Comcast defends TWC merger at House hearing



Comcast Thursday defended its proposed $45 billion takeover of Time Warner Cable (NYSE: TWC - news) at a House of Representatives hearing as critics said the mega-merger would create a behemoth that would stifle competition.

Comcast vice president David Cohen told a House panel the goal of the merger is to provide a "significantly improved customer experience," thanks to the increased ability of the new giant to invest in key technologies to advance service.

The cable giant came in for pointed criticism from other hearing witnesses, who said Comcast's record shows a history of bullying smaller players that will only get worse if the merger is approved.

"Fundamentally, Comcast's strategy is to get everyone to pay them," said David Schaeffer, chief executive of Cogent Communications (NasdaqGS: CCOI - news) , a large Internet service provider. "When providers simply have no choice but to pay, these costs will necessarily be passed on to consumers.

"The proposed merger cannot be found to comport with the public interest."

None of the House members who questioned Cohen said they opposed the Comcast-Time Warner Cable deal, which would give the combined company some 30 percent of the US pay-TV market.

Yet lawmakers expressed concern that the merger would concentrate too much power over Internet and cable access in one company. But some said they were loath to wade too far into the fast-changing sector.

Comcast faced a similar hearing in the Senate a month ago. The huge merger plan is being reviewed by the Department of Justice's antitrust division and by the Federal Communications Commission.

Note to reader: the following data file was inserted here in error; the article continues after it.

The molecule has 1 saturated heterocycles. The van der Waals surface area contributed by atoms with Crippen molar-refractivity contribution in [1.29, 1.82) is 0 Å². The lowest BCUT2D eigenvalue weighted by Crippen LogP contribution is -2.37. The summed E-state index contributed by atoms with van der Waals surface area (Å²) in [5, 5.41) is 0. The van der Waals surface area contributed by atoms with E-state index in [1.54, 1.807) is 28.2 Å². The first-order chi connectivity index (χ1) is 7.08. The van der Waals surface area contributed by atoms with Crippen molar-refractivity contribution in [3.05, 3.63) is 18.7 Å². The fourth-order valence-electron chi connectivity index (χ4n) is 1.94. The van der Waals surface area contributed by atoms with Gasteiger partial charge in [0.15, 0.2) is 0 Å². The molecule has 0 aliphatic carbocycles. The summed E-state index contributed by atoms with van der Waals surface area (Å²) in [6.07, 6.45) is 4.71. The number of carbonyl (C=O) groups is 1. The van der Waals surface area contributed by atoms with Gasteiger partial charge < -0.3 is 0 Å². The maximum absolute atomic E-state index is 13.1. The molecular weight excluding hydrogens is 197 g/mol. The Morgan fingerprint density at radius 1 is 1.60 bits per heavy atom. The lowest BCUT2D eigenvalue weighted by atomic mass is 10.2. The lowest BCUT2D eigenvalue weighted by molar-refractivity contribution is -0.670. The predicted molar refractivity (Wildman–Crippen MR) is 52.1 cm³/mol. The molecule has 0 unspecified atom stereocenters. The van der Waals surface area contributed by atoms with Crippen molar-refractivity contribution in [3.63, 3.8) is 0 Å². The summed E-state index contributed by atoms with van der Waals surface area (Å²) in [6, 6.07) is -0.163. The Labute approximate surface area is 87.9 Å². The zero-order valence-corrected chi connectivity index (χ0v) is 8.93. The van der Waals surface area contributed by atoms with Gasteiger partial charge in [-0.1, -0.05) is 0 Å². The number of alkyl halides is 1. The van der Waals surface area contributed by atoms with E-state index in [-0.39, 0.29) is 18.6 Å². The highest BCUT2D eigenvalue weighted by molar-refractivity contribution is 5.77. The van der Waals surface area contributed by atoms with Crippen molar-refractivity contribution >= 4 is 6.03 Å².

House Representative Spencer Bachus, who chaired Thursday's hearing, highlighted that the combined company would be the largest pay-television provider in 37 of the top 40 viewing markets in the US.

"Size alone does not necessarily do harm to competition," the Alabama Republican said, while adding that "there have been cases in our country?s economic history of companies that achieved dominance and then exercised monopoly powers."

Cohen said Comcast has taken steps to abide by a pledge not to take more than a 30 percent share of cable subscribers, unveiling a deal last month with Charter Communications (NasdaqGS: CHTR - news) to divest some 3.9 million subscribers.

Cohen said the company's increased size would enable it to compete with other players from across the technology sphere, such as telecommunications giant AT&T (NYSE: T - news) and streaming providers like Netflix (NasdaqGS: NFLX - news) and Google (NasdaqGS: GOOG - news) , which is growing its video services.

- Potentially slower price increases -

While the transaction "has the potential to slow the increase in prices," it would not result in lower prices for consumers, Cohen acknowledged.

He laid blame for "continually spiraling" consumer cable bills at the foot of content providers, especially for costly sports events.

The remarks came one day after Comcast's NBCUniversal unit and the International Olympic Committee announced a $7.65 billion deal to extend NBC television rights to broadcast the Olympics through 2032.

Schaeffer of Cogent, which had provided Internet access between Comcast and Netflix, recounted how Comcast manuevered to pressure Netflix to sign a controversial deal to connect directly with Comcast due to service problems from increased customer traffic.

Efforts by Cogent to engage Comcast to improve networks were ignored, he said.

"A merged Comcast and TWC will make current anti-competitive practices demonstrably worse," Schaeffer predicted.

But Cohen said Netflix, which has opposed the Comcast-Time Warner Cable merger, told Comcast it wanted to deal with Comcast directly and "cut out the middleman."

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